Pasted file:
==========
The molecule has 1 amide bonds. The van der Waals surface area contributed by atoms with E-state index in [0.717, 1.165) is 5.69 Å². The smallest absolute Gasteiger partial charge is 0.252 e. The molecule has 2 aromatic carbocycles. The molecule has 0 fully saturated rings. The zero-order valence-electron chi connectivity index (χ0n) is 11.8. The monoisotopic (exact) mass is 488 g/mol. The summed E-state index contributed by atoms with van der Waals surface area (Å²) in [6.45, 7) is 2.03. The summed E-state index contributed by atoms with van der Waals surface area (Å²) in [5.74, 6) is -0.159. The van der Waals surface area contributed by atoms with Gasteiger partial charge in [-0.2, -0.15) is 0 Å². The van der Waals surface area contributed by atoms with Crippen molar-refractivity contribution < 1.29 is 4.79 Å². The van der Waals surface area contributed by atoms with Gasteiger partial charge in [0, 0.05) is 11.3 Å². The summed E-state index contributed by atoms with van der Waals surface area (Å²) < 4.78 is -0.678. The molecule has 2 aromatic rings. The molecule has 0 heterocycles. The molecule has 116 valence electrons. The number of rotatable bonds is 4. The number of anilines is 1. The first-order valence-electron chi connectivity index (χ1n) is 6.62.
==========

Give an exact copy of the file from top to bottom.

The molecule has 1 amide bonds. The van der Waals surface area contributed by atoms with E-state index in [0.717, 1.165) is 5.69 Å². The smallest absolute Gasteiger partial charge is 0.252 e. The molecule has 2 aromatic carbocycles. The molecule has 0 fully saturated rings. The zero-order valence-electron chi connectivity index (χ0n) is 11.8. The monoisotopic (exact) mass is 488 g/mol. The summed E-state index contributed by atoms with van der Waals surface area (Å²) in [6.45, 7) is 2.03. The summed E-state index contributed by atoms with van der Waals surface area (Å²) in [5.74, 6) is -0.159. The van der Waals surface area contributed by atoms with Gasteiger partial charge in [-0.2, -0.15) is 0 Å². The van der Waals surface area contributed by atoms with Crippen molar-refractivity contribution < 1.29 is 4.79 Å². The van der Waals surface area contributed by atoms with Gasteiger partial charge in [0, 0.05) is 11.3 Å². The summed E-state index contributed by atoms with van der Waals surface area (Å²) < 4.78 is -0.678. The molecule has 2 aromatic rings. The molecule has 0 heterocycles. The molecule has 116 valence electrons. The number of rotatable bonds is 4. The number of anilines is 1. The first-order valence-electron chi connectivity index (χ1n) is 6.62.